Wage and Investment Behavior in Transition: Evidence from a Polish Panel Data Set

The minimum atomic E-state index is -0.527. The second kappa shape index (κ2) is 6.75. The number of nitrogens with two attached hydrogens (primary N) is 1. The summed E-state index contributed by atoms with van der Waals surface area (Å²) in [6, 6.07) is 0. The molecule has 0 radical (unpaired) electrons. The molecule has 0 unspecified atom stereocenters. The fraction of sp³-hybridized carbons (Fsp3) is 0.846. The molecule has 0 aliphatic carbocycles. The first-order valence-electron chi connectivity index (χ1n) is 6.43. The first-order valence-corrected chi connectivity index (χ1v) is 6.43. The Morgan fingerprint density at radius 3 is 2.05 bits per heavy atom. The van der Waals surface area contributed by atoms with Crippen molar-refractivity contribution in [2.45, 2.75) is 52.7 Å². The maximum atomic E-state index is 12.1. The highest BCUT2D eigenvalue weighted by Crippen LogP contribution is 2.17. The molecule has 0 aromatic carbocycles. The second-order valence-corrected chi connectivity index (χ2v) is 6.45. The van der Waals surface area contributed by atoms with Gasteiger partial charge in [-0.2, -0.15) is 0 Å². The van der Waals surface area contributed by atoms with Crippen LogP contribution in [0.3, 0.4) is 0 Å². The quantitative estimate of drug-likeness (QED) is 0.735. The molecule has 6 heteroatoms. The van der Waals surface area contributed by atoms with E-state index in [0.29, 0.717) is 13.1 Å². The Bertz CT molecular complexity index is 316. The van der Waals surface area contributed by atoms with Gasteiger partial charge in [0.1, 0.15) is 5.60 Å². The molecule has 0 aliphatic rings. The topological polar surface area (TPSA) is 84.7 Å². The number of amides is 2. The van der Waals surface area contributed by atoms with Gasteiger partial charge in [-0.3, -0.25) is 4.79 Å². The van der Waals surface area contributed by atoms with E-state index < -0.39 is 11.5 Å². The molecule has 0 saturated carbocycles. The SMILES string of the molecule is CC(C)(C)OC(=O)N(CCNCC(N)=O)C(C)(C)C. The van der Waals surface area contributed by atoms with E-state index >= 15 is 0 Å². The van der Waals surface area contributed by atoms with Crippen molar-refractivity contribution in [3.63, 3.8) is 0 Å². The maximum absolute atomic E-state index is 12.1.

This paper looks at the behavior of large industrial firms in Poland in 1988-1994. Using a longitudinal enterprise level data set, we are able to systematically test various hypotheses concerning firms reactions to the change in their environment. The results confirm a structural break after the introduction of the package of reforms in 1990. Labor market conditions and product market competition exert important downward pressure on wages. However, after 1993, this initially strong response is weakened. Comparison of wage setting behavior across different types of firms confirms important differences in wage negociation. In state-owned enterprises insiders capture an important part of productivity increase while in privatized firms there is no positive relationship between firm ability to pay and wage increases. Privatization appears important for the strategic dimension of enterprise restructuring. Privatized firms invest more and have greater capacity to ensure higher output growth.
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